Senior retirement and long-term care facilities have been especially impacted by COVID-19, and that includes in this neighborhood.

Smith Village, a senior-living community in Morgan Park, reported that six residents had died after contracting the virus.

During such a time of sorrow, however, Smith Village can take pride in its transparency in publicly addressing this tragedy—and the community deserves praise for rallying behind its residents.

Smith Village Executive Director Marti Jatis has provided regular updates on the number of deaths, as well as test results for residents and staff, via letters to families, which have also been posted on the Smith Village website.

She announced the sixth death on April 21 and said that 19 other residents who had been diagnosed were being treated at Smith Village, with two more hospitalized.

All the residents who succumbed to the virus were living in the skilled-nursing care wing, and Jatis said that all residents of the wing have been tested.

Staff members were also tested, and the 15 who were positively diagnosed are recuperating at home.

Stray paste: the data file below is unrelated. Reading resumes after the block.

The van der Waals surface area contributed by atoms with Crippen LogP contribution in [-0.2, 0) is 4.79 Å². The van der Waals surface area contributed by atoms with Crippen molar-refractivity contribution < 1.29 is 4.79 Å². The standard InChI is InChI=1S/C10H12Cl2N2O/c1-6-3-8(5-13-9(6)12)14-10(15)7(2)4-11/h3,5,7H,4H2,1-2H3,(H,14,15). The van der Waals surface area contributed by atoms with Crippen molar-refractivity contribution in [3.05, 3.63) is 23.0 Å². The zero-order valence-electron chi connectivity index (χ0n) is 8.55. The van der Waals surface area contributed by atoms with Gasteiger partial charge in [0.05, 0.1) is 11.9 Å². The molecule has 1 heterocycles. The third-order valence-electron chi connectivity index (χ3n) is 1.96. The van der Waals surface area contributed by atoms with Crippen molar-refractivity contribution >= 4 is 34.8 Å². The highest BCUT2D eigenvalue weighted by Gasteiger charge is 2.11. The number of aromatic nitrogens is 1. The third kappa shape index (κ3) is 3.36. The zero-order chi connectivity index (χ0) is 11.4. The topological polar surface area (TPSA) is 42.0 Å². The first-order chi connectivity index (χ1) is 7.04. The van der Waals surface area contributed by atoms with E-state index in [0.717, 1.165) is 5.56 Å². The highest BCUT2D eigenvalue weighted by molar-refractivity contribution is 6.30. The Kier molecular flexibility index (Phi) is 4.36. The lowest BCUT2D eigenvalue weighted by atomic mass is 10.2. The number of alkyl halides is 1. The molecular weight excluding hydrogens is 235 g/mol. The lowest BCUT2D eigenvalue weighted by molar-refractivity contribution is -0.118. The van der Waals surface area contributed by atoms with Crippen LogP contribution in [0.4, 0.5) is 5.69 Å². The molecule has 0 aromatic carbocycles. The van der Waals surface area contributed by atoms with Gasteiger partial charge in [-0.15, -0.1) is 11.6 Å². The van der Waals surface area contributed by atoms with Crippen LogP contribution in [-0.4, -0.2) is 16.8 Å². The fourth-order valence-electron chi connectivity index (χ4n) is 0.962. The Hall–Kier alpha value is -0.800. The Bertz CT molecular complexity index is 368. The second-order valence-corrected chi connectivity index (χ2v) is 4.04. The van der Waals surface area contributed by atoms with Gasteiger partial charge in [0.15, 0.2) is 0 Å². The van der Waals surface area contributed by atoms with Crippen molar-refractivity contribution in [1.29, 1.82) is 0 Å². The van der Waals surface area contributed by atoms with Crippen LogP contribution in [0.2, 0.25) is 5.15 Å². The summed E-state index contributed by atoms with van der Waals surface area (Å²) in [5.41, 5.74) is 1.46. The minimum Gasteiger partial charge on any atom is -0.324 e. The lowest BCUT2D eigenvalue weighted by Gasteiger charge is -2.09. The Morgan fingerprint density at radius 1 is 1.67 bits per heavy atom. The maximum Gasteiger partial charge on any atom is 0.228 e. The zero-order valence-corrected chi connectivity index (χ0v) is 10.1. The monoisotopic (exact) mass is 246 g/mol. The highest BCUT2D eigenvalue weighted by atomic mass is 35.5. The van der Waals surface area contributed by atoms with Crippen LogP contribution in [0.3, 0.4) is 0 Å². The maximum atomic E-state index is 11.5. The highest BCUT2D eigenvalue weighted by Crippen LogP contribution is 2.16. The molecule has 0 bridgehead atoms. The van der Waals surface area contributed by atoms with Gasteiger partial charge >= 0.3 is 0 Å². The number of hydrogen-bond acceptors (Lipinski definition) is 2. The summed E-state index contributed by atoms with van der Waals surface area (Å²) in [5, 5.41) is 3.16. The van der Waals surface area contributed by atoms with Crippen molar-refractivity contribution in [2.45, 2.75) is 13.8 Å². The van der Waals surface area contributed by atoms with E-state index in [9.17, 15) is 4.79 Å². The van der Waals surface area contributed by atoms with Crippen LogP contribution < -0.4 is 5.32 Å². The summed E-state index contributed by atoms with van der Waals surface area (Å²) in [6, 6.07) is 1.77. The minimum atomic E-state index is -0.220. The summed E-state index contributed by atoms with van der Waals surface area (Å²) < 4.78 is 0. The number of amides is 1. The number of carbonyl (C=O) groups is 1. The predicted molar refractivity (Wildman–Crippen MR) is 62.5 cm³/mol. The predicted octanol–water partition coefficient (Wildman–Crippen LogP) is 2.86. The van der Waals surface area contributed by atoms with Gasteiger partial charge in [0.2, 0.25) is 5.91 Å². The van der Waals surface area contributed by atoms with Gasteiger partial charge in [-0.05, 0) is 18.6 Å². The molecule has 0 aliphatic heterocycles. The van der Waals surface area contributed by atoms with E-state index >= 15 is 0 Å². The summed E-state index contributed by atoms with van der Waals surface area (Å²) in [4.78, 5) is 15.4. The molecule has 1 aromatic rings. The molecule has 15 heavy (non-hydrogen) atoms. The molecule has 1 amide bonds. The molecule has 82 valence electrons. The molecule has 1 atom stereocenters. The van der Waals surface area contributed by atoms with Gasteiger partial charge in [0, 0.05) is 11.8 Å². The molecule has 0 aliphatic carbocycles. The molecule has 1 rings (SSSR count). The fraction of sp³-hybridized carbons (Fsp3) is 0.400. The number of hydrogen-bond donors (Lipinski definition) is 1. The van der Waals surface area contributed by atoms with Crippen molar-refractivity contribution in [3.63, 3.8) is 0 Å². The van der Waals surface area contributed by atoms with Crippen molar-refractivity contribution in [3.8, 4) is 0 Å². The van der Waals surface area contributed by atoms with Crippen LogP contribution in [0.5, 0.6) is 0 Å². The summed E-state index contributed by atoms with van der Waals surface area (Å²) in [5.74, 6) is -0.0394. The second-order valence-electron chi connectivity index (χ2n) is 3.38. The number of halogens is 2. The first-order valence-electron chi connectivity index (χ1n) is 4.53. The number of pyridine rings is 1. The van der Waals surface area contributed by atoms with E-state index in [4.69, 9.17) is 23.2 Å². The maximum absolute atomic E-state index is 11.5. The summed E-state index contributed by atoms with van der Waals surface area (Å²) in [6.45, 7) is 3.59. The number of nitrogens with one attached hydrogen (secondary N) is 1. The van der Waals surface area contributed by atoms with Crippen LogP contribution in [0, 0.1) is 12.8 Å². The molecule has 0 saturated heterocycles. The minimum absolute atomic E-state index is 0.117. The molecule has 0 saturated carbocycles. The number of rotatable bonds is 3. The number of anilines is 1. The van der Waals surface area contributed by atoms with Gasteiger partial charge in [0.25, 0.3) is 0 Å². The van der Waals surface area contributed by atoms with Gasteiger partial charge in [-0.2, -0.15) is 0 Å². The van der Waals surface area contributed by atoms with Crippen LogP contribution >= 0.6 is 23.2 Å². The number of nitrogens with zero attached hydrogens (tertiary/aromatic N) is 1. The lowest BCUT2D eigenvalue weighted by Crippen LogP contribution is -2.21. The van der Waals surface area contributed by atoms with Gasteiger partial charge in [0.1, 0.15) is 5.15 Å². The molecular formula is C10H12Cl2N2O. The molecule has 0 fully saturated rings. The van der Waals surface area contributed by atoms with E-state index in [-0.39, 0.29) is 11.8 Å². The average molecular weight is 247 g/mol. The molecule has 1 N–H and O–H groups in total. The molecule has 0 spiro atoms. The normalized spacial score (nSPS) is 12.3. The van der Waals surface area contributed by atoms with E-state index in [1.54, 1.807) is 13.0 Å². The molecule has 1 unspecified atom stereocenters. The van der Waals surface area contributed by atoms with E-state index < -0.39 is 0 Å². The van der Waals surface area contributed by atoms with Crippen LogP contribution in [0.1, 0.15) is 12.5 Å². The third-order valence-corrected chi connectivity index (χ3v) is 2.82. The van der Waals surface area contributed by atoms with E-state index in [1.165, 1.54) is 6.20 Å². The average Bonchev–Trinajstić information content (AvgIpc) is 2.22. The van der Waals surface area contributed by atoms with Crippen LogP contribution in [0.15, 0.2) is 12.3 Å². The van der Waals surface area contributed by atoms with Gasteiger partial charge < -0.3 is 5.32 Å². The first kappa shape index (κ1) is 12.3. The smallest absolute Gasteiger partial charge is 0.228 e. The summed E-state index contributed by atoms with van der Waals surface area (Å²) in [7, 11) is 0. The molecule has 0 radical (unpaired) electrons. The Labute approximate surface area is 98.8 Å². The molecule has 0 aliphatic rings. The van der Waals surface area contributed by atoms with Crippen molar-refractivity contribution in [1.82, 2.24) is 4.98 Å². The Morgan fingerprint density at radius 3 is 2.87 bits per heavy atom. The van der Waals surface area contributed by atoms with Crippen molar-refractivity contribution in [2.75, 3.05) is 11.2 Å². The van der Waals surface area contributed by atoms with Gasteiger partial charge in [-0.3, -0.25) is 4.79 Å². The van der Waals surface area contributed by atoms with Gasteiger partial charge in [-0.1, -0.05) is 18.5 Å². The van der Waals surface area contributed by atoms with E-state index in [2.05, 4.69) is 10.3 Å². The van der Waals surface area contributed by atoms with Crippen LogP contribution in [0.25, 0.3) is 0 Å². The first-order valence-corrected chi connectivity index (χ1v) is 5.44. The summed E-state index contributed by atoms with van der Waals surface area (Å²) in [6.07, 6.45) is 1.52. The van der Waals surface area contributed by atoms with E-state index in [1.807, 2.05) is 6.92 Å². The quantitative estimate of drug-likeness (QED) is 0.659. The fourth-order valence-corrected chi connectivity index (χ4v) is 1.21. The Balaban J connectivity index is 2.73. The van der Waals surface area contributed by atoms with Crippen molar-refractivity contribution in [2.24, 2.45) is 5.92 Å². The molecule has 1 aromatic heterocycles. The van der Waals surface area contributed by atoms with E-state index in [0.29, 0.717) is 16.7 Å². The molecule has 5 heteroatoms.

The Illinois Department of Public Health (DPH) is providing information on COVID-19 outbreaks at long-term-care facilities online at, another way families can stay updated.

The Beverly Area Planning Association hosted an “Uplift Smith Village” parade on April 18, and dozens of autos streamed down Western Avenue, circling around Smith Village, 2320 W. 113th Pl.

Local schools have conducted similar parades in recent weeks, allowing teachers to say hello to families, and they were just as uplifting.

However, the Smith Village parade was especially emotional. Families displayed personalized signs of support and looked up to windows, trying to wave to their loved ones.

Visitation from family and friends has been limited at retirement and nursing homes for several weeks, adding to the agony the virus has brought to people of all ages and backgrounds.

Many local efforts have gone toward helping Smith Village, including making facemasks. If people can’t sew, they can donate money to help provide the necessary materials.

People throughout the country are hoping the curve on the infections graph is flattening and that one day they will enjoy precious personal moments again, such as visiting aging relatives. In the meantime, Smith Village residents and those living in similar facilities around the country can rest assured that they will never be alone.